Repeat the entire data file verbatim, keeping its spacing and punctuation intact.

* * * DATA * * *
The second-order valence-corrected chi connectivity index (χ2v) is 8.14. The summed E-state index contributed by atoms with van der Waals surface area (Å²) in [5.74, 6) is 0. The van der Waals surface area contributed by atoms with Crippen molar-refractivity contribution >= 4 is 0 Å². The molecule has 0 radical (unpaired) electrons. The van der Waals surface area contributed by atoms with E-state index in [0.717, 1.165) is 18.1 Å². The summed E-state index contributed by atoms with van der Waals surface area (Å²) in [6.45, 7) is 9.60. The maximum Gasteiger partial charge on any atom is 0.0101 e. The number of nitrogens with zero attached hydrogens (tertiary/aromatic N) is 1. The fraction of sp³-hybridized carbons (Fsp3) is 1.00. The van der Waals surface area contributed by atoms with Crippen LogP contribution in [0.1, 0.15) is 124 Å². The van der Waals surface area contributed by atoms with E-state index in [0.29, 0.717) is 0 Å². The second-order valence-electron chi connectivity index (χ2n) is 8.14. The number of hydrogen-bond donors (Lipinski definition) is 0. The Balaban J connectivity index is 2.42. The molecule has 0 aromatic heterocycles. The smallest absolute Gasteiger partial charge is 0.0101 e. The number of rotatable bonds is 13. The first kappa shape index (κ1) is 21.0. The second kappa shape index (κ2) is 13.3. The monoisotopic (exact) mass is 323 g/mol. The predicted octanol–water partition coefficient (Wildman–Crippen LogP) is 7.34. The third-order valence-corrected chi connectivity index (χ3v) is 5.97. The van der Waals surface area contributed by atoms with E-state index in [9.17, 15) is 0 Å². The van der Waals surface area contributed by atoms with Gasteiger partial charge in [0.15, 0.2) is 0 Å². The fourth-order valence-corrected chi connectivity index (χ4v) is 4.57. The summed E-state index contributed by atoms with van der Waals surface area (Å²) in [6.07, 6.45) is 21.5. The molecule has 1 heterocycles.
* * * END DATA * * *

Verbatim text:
The second-order valence-corrected chi connectivity index (χ2v) is 8.14. The summed E-state index contributed by atoms with van der Waals surface area (Å²) in [5.74, 6) is 0. The van der Waals surface area contributed by atoms with Crippen molar-refractivity contribution >= 4 is 0 Å². The molecule has 0 radical (unpaired) electrons. The van der Waals surface area contributed by atoms with E-state index in [0.717, 1.165) is 18.1 Å². The summed E-state index contributed by atoms with van der Waals surface area (Å²) in [6.45, 7) is 9.60. The maximum Gasteiger partial charge on any atom is 0.0101 e. The number of nitrogens with zero attached hydrogens (tertiary/aromatic N) is 1. The fraction of sp³-hybridized carbons (Fsp3) is 1.00. The van der Waals surface area contributed by atoms with Crippen LogP contribution in [0.1, 0.15) is 124 Å². The van der Waals surface area contributed by atoms with E-state index in [0.29, 0.717) is 0 Å². The second-order valence-electron chi connectivity index (χ2n) is 8.14. The number of hydrogen-bond donors (Lipinski definition) is 0. The Balaban J connectivity index is 2.42. The molecule has 0 aromatic heterocycles. The smallest absolute Gasteiger partial charge is 0.0101 e. The number of rotatable bonds is 13. The first kappa shape index (κ1) is 21.0. The second kappa shape index (κ2) is 13.3. The monoisotopic (exact) mass is 323 g/mol. The predicted octanol–water partition coefficient (Wildman–Crippen LogP) is 7.34. The third-order valence-corrected chi connectivity index (χ3v) is 5.97. The van der Waals surface area contributed by atoms with E-state index in [9.17, 15) is 0 Å². The van der Waals surface area contributed by atoms with Gasteiger partial charge in [0.15, 0.2) is 0 Å². The fourth-order valence-corrected chi connectivity index (χ4v) is 4.57. The summed E-state index contributed by atoms with van der Waals surface area (Å²) in [6.07, 6.45) is 21.5. The molecule has 1 heterocycles.